FEEDING LONDON IN 2030: Ground-breaking report from UKWA to be unveiled at FOODEX

The United Kingdom Warehousing Association has chosen FOODEX 2016 as the platform to unveil key findings of a landmark study, commissioned to explore future issues affecting food industry logistics in London.

UKWA CEO Peter Ward explains, Food security is a matter of increasing international concern and cities like London are also facing increased food distribution challenges, driven by rising population levels, changing lifestyles, shopping and eating patterns and diverse cultures, which all adds to stress on the urban infrastructure.

He continues, UKWA commissioned this extremely important research on behalf of our members, and all those in the wider logistics community, in order to understand the facts, highlight current trends and demonstrate to policy makers and influencers in government the future requirements for investment in our industry. We have already identified a growing dearth of appropriately located warehousing and distribution property, and without serious consideration being given to forward plans for urban distribution, we could be facing crisis in the years ahead.  

The modern food industry is a highly complex global business. Food and drink suppliers, manufacturers, wholesalers, retailers and logistics service providers will all face new scenarios and compliance with impending legislation affecting urban delivery arrangements.

FEEDING LONDON IN 2030 is a 100-page Research Report, undertaken by Andrew Morgan and the Global 78 team on behalf of UKWA. Drawing on the wide range of available knowledge and opinion from stakeholders, it investigates the options for future survival and considers how best to succeed in feeding London over the years to come.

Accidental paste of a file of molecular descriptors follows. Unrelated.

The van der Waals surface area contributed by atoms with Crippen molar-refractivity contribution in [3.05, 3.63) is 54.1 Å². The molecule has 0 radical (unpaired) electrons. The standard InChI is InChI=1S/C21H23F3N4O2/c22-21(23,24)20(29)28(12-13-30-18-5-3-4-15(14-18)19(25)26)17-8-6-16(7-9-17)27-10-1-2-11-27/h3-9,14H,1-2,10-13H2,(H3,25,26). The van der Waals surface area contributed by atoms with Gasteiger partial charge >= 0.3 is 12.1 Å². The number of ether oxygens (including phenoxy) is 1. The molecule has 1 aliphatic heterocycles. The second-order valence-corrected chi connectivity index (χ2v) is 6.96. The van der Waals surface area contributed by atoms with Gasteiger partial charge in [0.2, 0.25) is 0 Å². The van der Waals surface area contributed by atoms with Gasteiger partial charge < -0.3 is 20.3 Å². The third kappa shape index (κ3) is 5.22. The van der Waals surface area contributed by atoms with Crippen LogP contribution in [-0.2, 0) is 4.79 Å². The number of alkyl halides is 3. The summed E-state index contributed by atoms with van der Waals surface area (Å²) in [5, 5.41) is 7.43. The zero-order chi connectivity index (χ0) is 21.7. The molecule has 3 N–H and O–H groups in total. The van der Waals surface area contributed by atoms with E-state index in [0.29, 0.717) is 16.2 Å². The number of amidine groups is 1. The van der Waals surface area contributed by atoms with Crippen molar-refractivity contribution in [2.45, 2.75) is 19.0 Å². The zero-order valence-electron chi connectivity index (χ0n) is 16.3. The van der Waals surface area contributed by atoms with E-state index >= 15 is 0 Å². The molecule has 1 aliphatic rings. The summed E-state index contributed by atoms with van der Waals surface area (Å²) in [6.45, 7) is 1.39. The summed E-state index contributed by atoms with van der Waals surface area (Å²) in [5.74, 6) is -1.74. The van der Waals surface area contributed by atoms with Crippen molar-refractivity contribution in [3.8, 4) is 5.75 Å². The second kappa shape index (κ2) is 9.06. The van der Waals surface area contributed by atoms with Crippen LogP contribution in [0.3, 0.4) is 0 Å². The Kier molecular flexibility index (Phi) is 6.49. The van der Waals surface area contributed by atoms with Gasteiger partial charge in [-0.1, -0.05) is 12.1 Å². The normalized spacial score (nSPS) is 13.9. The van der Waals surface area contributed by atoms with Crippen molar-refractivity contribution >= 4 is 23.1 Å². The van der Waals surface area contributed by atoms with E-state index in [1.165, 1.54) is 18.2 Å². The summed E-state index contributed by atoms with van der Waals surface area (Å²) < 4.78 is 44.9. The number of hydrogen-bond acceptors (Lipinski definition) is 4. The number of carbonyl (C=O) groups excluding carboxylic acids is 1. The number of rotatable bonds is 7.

The report, which will be available to purchase at FOODEX, includes:

  • A review of London’s demographics and its expected future population growth
  • Information about London’s food and drink demand profiles and expected trends
  • Hard facts on where the city’s population is currently fed and watered, at home, at work, during leisure time and ‘on the move’
  • A quantified description of the role of the food and drink logistics sector, including a review of current physical distribution operations and property infrastructure provision
  • An assessment of future logistical challenges presented by an increasing population; lifestyle changes; new food and drink demand profiles; legislation on delivery restrictions and the London pollution controls; extreme infrastructure pressure and much more.

Peter Ward concludes, The UKWA Research Report will provide essential facts and valuable insights for all those involved with feeding London, both now and up to 2030 in a single document. We believe that as well as providing a valuable resource for scenario planning it sounds an important wake-up call for policy-makers and practitioners alike.

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